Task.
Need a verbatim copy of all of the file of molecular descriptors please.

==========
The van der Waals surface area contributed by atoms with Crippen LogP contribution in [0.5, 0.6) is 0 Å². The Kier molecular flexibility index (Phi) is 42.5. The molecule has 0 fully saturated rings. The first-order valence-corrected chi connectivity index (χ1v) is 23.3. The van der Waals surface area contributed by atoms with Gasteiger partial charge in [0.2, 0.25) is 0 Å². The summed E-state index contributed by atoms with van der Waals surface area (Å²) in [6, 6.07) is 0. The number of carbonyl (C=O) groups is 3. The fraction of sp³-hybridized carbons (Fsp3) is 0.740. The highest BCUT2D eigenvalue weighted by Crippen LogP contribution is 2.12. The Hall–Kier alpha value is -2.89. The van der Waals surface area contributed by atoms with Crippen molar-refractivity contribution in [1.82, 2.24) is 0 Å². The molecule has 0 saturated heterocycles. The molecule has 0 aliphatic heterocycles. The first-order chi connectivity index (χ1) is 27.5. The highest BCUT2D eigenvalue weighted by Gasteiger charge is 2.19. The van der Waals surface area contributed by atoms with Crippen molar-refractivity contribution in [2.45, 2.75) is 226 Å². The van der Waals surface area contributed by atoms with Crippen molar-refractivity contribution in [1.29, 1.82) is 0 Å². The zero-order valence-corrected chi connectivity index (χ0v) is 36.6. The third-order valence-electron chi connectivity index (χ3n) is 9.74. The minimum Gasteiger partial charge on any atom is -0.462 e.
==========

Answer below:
The van der Waals surface area contributed by atoms with Crippen LogP contribution in [0.5, 0.6) is 0 Å². The Kier molecular flexibility index (Phi) is 42.5. The molecule has 0 fully saturated rings. The first-order valence-corrected chi connectivity index (χ1v) is 23.3. The van der Waals surface area contributed by atoms with Gasteiger partial charge in [0.2, 0.25) is 0 Å². The summed E-state index contributed by atoms with van der Waals surface area (Å²) in [6, 6.07) is 0. The number of carbonyl (C=O) groups is 3. The fraction of sp³-hybridized carbons (Fsp3) is 0.740. The highest BCUT2D eigenvalue weighted by Crippen LogP contribution is 2.12. The Hall–Kier alpha value is -2.89. The van der Waals surface area contributed by atoms with Crippen molar-refractivity contribution in [1.82, 2.24) is 0 Å². The molecule has 0 saturated heterocycles. The molecule has 0 aliphatic heterocycles. The first-order chi connectivity index (χ1) is 27.5. The highest BCUT2D eigenvalue weighted by Gasteiger charge is 2.19. The van der Waals surface area contributed by atoms with Crippen molar-refractivity contribution in [2.45, 2.75) is 226 Å². The van der Waals surface area contributed by atoms with Crippen molar-refractivity contribution in [1.29, 1.82) is 0 Å². The zero-order valence-corrected chi connectivity index (χ0v) is 36.6. The third-order valence-electron chi connectivity index (χ3n) is 9.74. The minimum Gasteiger partial charge on any atom is -0.462 e.